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Stewart Lynell Gordon, a distinguished professor of keyboard studies at the University of Southern California, has a wide-ranging discography to his name and, half a century ago, founded the William Kapell International Piano Competition, which he directed for 15 years. He has also published an edition of Beethoven’s sonatas with Alfred Music, based on his experience as a pianist and teacher

This friendly, helpful, refreshingly non-doctrinaire guide to performing Beethoven is quite far from what appears to be a hornet’s nest atmosphere in American musicology today.

It is addressed to thinking pianists who wish to make up their own minds about what Beethoven may have wanted in his sonatas. It is a book of choices, reasonably argued. In a tone readers may find familiar from Gordon’s previous books from Oxford University Press (Etudes for Piano Teachers, Reflections on the Teacher’s Art and Mastering the Art of Performance), hints are offered that when in doubt about fine points such as staccato, indications from editions and manuscripts may vary.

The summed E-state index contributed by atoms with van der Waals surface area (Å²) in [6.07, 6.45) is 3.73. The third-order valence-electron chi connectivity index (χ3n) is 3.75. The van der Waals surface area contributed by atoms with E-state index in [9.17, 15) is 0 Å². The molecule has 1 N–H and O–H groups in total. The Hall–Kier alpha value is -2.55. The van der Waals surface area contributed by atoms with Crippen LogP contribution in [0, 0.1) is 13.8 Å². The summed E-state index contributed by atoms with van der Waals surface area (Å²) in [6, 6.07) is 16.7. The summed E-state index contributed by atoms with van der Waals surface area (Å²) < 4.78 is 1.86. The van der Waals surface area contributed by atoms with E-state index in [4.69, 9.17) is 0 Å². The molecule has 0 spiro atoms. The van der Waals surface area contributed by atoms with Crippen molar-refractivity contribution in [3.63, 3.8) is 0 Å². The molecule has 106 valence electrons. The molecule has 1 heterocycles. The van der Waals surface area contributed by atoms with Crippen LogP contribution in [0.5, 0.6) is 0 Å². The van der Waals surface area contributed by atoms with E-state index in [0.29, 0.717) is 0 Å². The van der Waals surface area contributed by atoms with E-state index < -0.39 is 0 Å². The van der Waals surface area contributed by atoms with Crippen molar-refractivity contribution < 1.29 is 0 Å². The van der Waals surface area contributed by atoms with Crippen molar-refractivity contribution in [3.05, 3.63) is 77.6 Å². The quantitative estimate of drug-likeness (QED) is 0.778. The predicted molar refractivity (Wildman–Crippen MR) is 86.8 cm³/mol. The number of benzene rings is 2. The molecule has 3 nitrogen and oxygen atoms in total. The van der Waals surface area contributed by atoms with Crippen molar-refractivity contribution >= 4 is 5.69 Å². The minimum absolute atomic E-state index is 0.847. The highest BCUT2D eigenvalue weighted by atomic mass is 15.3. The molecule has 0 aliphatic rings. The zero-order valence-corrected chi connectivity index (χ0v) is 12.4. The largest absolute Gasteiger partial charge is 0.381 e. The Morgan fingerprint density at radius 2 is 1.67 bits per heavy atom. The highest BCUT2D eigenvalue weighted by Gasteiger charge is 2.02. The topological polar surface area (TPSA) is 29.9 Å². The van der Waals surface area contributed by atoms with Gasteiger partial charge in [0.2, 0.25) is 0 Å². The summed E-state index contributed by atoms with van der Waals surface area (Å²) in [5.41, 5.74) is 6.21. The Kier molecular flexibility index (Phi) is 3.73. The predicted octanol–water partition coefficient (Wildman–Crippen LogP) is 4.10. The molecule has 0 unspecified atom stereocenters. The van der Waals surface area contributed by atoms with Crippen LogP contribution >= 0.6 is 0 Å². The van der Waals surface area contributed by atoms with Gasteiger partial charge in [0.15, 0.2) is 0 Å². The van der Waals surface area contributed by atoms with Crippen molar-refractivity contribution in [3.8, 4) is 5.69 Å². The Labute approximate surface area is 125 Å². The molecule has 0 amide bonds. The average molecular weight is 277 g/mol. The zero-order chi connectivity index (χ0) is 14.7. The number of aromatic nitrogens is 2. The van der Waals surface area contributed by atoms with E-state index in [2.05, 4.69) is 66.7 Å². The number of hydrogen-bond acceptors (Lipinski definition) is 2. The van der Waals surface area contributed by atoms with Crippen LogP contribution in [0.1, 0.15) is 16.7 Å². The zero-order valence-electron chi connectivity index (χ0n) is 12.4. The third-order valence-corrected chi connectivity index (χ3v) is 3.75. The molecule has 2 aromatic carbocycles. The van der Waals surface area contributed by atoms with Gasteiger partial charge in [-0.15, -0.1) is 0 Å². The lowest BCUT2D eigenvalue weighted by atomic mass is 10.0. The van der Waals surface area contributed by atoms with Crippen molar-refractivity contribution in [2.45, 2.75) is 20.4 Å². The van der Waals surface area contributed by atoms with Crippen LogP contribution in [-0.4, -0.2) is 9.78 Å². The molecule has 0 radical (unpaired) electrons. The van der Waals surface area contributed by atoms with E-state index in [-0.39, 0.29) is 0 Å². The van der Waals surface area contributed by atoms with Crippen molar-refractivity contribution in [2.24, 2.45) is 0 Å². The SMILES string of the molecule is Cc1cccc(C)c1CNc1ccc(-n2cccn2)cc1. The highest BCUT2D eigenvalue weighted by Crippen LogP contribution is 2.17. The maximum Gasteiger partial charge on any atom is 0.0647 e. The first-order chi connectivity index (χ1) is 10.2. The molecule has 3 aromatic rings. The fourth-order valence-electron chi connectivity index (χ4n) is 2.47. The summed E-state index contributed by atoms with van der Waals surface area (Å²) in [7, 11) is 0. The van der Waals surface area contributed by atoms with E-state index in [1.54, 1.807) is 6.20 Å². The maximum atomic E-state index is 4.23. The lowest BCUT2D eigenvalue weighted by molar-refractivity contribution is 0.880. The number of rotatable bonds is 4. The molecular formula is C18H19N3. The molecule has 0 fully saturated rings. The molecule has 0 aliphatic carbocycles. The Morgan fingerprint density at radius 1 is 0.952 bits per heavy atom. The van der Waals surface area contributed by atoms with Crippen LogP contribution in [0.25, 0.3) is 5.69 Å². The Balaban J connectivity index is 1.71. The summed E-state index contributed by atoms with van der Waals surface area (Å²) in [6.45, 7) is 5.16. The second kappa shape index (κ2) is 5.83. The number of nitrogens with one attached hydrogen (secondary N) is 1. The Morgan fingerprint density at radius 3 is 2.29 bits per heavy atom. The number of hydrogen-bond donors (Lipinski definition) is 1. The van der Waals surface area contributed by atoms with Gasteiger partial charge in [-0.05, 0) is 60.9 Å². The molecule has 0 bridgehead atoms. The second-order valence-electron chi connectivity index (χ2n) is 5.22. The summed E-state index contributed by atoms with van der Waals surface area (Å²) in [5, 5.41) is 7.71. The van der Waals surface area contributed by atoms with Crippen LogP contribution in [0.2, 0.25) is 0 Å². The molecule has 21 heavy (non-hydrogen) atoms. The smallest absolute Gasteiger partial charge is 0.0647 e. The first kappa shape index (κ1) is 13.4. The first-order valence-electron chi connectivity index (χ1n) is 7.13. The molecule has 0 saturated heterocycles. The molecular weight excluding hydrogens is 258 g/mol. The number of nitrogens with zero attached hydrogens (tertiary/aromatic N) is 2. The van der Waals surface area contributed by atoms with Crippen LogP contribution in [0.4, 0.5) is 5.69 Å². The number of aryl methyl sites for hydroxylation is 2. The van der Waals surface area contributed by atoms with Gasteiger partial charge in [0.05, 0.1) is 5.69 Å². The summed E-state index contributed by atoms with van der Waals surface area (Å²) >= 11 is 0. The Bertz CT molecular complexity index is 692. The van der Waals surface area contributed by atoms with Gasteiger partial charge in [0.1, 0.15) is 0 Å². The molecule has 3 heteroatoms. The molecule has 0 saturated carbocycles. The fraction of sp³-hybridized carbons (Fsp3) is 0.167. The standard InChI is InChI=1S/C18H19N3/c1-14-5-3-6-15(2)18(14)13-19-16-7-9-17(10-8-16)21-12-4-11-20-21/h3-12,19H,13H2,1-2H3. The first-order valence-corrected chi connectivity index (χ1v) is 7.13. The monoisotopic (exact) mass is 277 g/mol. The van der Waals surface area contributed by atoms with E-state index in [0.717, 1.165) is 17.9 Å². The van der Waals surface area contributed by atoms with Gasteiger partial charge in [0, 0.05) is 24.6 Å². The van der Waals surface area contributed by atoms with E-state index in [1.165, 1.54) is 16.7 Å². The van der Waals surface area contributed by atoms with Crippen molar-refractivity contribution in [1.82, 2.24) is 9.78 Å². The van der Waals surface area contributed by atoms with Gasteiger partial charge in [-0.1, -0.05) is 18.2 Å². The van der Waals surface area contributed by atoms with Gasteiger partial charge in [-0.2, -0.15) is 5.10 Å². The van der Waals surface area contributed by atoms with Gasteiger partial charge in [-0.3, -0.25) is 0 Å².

Examining Beethoven’s sketchbooks can be helpful, though they are incomplete and never meant as definitive statements: ‘Sketches sometimes clarify contradictions between the manuscripts and early editions, and studying the evolution of the music offers insights into the composer’s creative process.’

If the prose style is at times stately, the observations are usually apt, as in this comment on the Hammerklavier sonata: ‘It is as if Beethoven included pages from his sketchbook in the body of the sonata itself and a musical description of the awakening of inspiration as the fugue subject dawned.’

BENJAMIN IVRY Read the full review on Agora Classica

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